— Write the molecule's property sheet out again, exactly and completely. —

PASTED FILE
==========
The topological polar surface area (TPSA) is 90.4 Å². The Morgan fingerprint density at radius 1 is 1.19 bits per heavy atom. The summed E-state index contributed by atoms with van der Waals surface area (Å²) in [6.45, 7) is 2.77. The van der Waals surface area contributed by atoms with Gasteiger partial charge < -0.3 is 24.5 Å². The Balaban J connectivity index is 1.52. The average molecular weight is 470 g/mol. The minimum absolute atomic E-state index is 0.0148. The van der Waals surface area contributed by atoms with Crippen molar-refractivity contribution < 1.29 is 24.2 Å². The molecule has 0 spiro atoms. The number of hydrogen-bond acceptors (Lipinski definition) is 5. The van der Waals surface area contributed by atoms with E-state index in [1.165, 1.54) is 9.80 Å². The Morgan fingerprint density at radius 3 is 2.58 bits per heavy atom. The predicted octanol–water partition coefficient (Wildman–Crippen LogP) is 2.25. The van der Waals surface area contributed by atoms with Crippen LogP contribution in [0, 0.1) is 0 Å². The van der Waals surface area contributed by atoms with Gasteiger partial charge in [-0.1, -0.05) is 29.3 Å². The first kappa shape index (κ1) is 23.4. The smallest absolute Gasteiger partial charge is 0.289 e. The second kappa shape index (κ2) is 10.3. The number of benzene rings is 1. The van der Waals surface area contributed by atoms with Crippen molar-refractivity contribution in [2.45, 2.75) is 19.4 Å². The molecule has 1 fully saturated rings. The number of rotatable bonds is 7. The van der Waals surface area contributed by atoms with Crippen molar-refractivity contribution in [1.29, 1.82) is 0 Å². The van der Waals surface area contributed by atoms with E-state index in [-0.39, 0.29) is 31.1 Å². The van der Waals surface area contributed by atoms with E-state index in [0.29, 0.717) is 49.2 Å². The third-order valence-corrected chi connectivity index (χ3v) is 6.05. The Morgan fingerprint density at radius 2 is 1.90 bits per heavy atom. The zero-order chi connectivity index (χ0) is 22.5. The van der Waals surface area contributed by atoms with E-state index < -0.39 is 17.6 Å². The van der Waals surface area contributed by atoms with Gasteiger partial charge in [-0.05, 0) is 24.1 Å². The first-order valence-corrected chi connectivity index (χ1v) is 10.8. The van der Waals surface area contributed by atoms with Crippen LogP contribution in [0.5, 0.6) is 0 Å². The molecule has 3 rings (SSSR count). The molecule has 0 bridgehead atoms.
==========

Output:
The topological polar surface area (TPSA) is 90.4 Å². The Morgan fingerprint density at radius 1 is 1.19 bits per heavy atom. The summed E-state index contributed by atoms with van der Waals surface area (Å²) in [6.45, 7) is 2.77. The van der Waals surface area contributed by atoms with Gasteiger partial charge < -0.3 is 24.5 Å². The Balaban J connectivity index is 1.52. The average molecular weight is 470 g/mol. The minimum absolute atomic E-state index is 0.0148. The van der Waals surface area contributed by atoms with Crippen molar-refractivity contribution < 1.29 is 24.2 Å². The molecule has 0 spiro atoms. The number of hydrogen-bond acceptors (Lipinski definition) is 5. The van der Waals surface area contributed by atoms with E-state index in [1.165, 1.54) is 9.80 Å². The Morgan fingerprint density at radius 3 is 2.58 bits per heavy atom. The predicted octanol–water partition coefficient (Wildman–Crippen LogP) is 2.25. The van der Waals surface area contributed by atoms with Crippen LogP contribution in [0, 0.1) is 0 Å². The van der Waals surface area contributed by atoms with Gasteiger partial charge in [-0.1, -0.05) is 29.3 Å². The first kappa shape index (κ1) is 23.4. The smallest absolute Gasteiger partial charge is 0.289 e. The second kappa shape index (κ2) is 10.3. The number of benzene rings is 1. The van der Waals surface area contributed by atoms with Crippen molar-refractivity contribution in [2.45, 2.75) is 19.4 Å². The molecule has 1 fully saturated rings. The number of rotatable bonds is 7. The van der Waals surface area contributed by atoms with Crippen molar-refractivity contribution in [1.29, 1.82) is 0 Å². The van der Waals surface area contributed by atoms with E-state index in [-0.39, 0.29) is 31.1 Å². The van der Waals surface area contributed by atoms with E-state index in [0.29, 0.717) is 49.2 Å². The third-order valence-corrected chi connectivity index (χ3v) is 6.05. The Morgan fingerprint density at radius 2 is 1.90 bits per heavy atom. The zero-order chi connectivity index (χ0) is 22.5. The van der Waals surface area contributed by atoms with E-state index < -0.39 is 17.6 Å². The van der Waals surface area contributed by atoms with Gasteiger partial charge in [-0.05, 0) is 24.1 Å². The first-order valence-corrected chi connectivity index (χ1v) is 10.8. The van der Waals surface area contributed by atoms with Crippen LogP contribution in [0.5, 0.6) is 0 Å². The molecule has 3 rings (SSSR count). The molecule has 0 bridgehead atoms.